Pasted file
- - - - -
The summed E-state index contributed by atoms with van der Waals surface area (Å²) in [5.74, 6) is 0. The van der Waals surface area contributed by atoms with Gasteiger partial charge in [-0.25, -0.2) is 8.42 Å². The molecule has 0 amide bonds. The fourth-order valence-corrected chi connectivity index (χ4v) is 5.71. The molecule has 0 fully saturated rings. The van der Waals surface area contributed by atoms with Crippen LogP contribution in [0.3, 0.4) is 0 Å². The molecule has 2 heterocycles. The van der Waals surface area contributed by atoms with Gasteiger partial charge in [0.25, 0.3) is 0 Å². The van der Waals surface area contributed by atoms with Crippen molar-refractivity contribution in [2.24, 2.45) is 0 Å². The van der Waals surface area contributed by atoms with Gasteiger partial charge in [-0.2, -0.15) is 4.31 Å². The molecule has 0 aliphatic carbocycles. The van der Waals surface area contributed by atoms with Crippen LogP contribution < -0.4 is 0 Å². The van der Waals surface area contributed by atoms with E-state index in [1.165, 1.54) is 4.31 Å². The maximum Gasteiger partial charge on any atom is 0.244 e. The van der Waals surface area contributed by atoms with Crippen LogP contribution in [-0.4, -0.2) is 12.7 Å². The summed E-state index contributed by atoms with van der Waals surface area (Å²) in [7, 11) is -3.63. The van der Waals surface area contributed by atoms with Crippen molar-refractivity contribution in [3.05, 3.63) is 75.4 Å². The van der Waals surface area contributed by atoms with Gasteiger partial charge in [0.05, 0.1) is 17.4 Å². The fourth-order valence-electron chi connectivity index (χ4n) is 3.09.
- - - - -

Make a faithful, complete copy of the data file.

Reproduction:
The summed E-state index contributed by atoms with van der Waals surface area (Å²) in [5.74, 6) is 0. The van der Waals surface area contributed by atoms with Gasteiger partial charge in [-0.25, -0.2) is 8.42 Å². The molecule has 0 amide bonds. The fourth-order valence-corrected chi connectivity index (χ4v) is 5.71. The molecule has 0 fully saturated rings. The van der Waals surface area contributed by atoms with Crippen LogP contribution in [0.3, 0.4) is 0 Å². The molecule has 2 heterocycles. The van der Waals surface area contributed by atoms with Gasteiger partial charge in [0.25, 0.3) is 0 Å². The van der Waals surface area contributed by atoms with Crippen molar-refractivity contribution in [2.24, 2.45) is 0 Å². The van der Waals surface area contributed by atoms with Gasteiger partial charge in [-0.2, -0.15) is 4.31 Å². The molecule has 0 aliphatic carbocycles. The van der Waals surface area contributed by atoms with Crippen LogP contribution < -0.4 is 0 Å². The van der Waals surface area contributed by atoms with E-state index in [1.165, 1.54) is 4.31 Å². The maximum Gasteiger partial charge on any atom is 0.244 e. The van der Waals surface area contributed by atoms with Crippen LogP contribution in [-0.4, -0.2) is 12.7 Å². The summed E-state index contributed by atoms with van der Waals surface area (Å²) in [7, 11) is -3.63. The van der Waals surface area contributed by atoms with Crippen molar-refractivity contribution in [3.05, 3.63) is 75.4 Å². The van der Waals surface area contributed by atoms with Gasteiger partial charge in [0.05, 0.1) is 17.4 Å². The fourth-order valence-electron chi connectivity index (χ4n) is 3.09.